Reinventing theater is easier said than done – and easier still said with an expletive.
Thus we have Aaron Posner’s Stupid F***ing Bird, an adaptation of Chekhov’s The Seagull that just opened at the Woolly Mammoth.
Using that supposedly edgy but ultimately limiting device of similarly titled plays like The Mother ****** With the Hat does provide an indication of the reckless linguistic approach within. Audiences are not just expected to see the word in the title or hear it in the play but expected to say it as well. This adaptation won’t start until someone yells “Start the F***ing play!” (and the jaded audience was only too willing to do so).
the ensemble is so good…
And once it begins, it’s clear that whatever its new title, the work is essentially the 1898 Chekhov work in slightly more contemporary language; the original story drives the work whatever the Cheking-hov on the stage.
Ever-tortured young playwright Conrad (adopted from Konstantin) begins by railing against the failures of theater, specifically mentioning how Shakespeare has been ruined by various cute approaches. How then to square that with this essentially cute approach to The Seagull?
Still, the call to new forms of theater remains a relevant one, even on a stage that’s done more than its part to stretch its definitions in its 33 seasons. Yet one of the strongest running jokes early on is that the work Conrad is about to present is actually “a site-specific performance piece.”
The lakeside performance given to his mother, an accomplished actress; her lover, a literary figure of note; an uncle and a couple of friends is a way to bring in a young actress with whom he is entranced (To emphasize the modernity of the already modern play, she immediately strips down to change into costume).
Basically her soliloquy boils down to repeating and explicating the phrase: “Here we are.” But the mother takes it badly. Her lover begins to flirt with the actress. And the couple of friends indulge in their own bouts of unrequited love.
None of this is as dreary as it sounds, though, as director Howard Shalwitz has amassed about as good a cast as you’ll see in D.C., who are as fun to watch even as the yearnings and wailing in the play continue.
Darius Pierce is the first you see on stage for any length of time, and his self-effacing schlub act sets the tone for what is a much funnier night than anyone could have expected. He is in love with Kimberly Gilbert’s character, a downer dressed in black to mourn her own life. As played by Gilbert, a shining light at Taffety Punk who has done plenty of shows at Woolly Mammoth, she emerges from her cloud with amusing downer ditties on her ukulele and a beautiful voice.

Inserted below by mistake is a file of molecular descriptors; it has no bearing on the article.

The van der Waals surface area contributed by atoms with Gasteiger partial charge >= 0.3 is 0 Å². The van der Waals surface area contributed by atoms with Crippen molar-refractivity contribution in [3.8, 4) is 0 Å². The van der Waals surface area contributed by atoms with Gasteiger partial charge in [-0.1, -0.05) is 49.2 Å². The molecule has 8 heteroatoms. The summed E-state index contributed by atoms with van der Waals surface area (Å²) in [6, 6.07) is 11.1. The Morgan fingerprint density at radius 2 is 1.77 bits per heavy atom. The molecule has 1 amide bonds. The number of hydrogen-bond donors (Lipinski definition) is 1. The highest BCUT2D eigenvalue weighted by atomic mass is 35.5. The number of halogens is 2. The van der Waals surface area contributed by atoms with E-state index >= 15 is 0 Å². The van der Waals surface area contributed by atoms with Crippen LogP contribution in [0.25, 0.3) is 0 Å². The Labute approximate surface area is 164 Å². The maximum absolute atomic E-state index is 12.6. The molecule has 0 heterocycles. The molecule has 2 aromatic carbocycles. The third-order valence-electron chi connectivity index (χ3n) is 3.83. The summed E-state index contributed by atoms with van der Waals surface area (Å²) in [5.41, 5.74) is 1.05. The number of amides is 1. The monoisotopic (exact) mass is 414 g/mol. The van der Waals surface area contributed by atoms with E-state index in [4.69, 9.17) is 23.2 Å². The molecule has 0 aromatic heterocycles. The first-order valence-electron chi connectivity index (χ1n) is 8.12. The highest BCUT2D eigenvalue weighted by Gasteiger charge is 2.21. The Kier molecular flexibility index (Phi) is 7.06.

Of our central characters, Brad Koed as Conrad is full of life and woe, a fine figure of tortured young artist who is also called on to do a bit of ad libbing in the play as well. After turning to the audience to note, “Yeah, I realize this is a play too,” he asks the crowd for advice at one point – and they answer (For a moment I thought he’d act out their suggestions and turn Chekhov into improv night, but no).
Katie deBuys is the shining young beauty of his desire and she’s a perfect mix of ambition, enthusiasm and attraction.
Kate Eastwood Norris saunters around the stage like she owns it, and to play an actress of some years trying to maintain her life and dignity she may bring some of her own experiences.
Cody Nickell is her bearded, smug lover, an author whose fame dazzles the young ingénue and infuriates the would-be stepson.
Finally, Rick Foucheux adds a depth and substance to the cast, as he sees the desperate pitches for love something he’s long outgrown, yet he admires the feelings and emotions all around him. He, for one, liked the “performance piece.”
Because the Woolly Mammoth had the luxury to workshop several variations on the play over a long period of time, there is some snap timing and crackling asides in the ensemble work. It’s such a pleasure to watch each of the actors at work in their small gestures or eye rolls, shrugs and swoons, even when they have no lines. Their individual responses to the “performance piece” are priceless.
Chekhov was thought to be modern and subtle when he staged his suicide gunshots off stage instead of front and center, but even the bang (or being driven to do so) seems stagey 100 years later. Also missing are the subtexts of class and wealth to cut right to the issues of love and art.
People fleeing to the lobby for intermission are surprised to see a wholly different set from Misha Kachman on the return – instead of the impressionistic lake, a very specific kitchen of the lakehouse, where its residents saunter in and out in pajamas like ghosts with flesh and blood desires (and personal bottles of liquor).
Things are spread out again for act three, which occurs years later, with some things resolved, others just as troubling.
And because the ensemble is so good, maybe the crowd is reluctant at the end when they are asked to shout: “Stop the F***ing play!”
Advisory: As the title might indicate, Stupid F***ing Bird has plenty of vulgarities, and also a flash of nudity.
Running Time: 2 Hours, 20 minutes, including one 15 minute intermission and a second, three-minute pause.
Stupid F***ing Bird plays through June 2 at the Woolly Mammoth Theatre Company, 641 D St. NW, Washington D.C. For tickets call 202-393-3939 or online.